Hundreds of thousands of Syrians have fled their home country amid the ongoing Syrian civil war and resettled in Lebanon in spontaneously established tented settlements. These makeshift accommodations are often unsafe, overcrowded, and lacking in certain amenities, including electricity. Government policies in Lebanon bar people who are refugees from accessing formal electricity connections and building materials that could make their living conditions safer. As a result, almost seven in ten Syrian households in Lebanon use indoor canister burners (a small stove that screws onto a fuel canister) placed on the floor, which increases the risk of being burned or scalded, according to an unpublished study.
Injuries Among Children
Studies conducted among people who are refugees in Lebanon illustrate the injury risks of these substandard living conditions. Young children who are just learning to crawl are forced to share spaces with their parents and caregivers who prepare meals in these small tents.
Asma, an infant whose family fled to Lebanon from Syria, fell into a pot of boiling eggs placed on a stove on the ground as she crawled around her family’s tent, critically wounding her. Asma is not alone. Injuries are a common occurrence among refugees in Lebanon; approximately one in five Syrians is burned every year. Most of the people are injured inside their camps and children younger than five years old are twice as vulnerable to burn injuries as those ages five and older.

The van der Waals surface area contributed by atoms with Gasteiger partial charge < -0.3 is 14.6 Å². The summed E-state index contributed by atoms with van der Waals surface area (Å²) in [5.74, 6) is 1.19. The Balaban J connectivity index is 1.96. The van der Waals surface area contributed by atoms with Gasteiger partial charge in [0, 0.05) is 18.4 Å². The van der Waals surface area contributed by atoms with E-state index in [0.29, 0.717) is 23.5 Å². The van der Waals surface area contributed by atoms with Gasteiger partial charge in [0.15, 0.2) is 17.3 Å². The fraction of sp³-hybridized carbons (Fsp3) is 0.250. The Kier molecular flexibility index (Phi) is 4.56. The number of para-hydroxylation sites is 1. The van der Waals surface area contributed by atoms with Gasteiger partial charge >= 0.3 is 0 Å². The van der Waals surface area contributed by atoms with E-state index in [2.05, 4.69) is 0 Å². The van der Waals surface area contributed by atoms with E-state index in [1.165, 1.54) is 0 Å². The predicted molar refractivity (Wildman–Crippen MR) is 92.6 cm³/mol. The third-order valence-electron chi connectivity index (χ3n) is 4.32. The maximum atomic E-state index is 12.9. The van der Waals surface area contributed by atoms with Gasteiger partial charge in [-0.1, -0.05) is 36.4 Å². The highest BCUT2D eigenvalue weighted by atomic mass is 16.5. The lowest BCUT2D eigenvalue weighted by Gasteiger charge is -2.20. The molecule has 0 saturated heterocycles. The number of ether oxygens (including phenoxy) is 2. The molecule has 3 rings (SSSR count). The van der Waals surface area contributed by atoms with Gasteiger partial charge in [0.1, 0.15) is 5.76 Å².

Approximately one in five Syrians is burned every year
“My son Bilal was playing with his siblings inside our tent when he knocked over a large kettle of boiling tea placed on the floor and burned his arms and legs,” a Syrian mother living with her eight children in a small tent in a refugee camp in northeastern Lebanon related.
Children who are refugees suffer from other types of injuries, including road injuries directly related to their hazardous environments. “Our children work in the agriculture field next to major highways and are frequently hit by speeding vehicles when crossing the road,” one mother explained. Children who are refugees have double the risk of dying from injuries on the roads than the general Lebanese population.
Obstacles to Care
Parents’ illiteracy and financial obstacles frequently force people who are refugees to prioritize labor and marriage over education for their children, feeding into a vicious cycle of poverty and jeopardizing children’s health. Work-related injuries are a major health concern for many Syrian children in Lebanon, who are forced to toil in dangerous conditions for long hours to alleviate their families’ poverty. Exploitation and worker abuse often cause severe injuries and disabilities among children who are refugees, creating additional barriers to education, that can compound with their overcrowded and suboptimal living conditions, further hindering their abilities to study and learn. Lebanon is currently experiencing its most severe economic crisis in centuries; soaring prices and dwindling employment opportunities are worsening the situation for people who are refugees.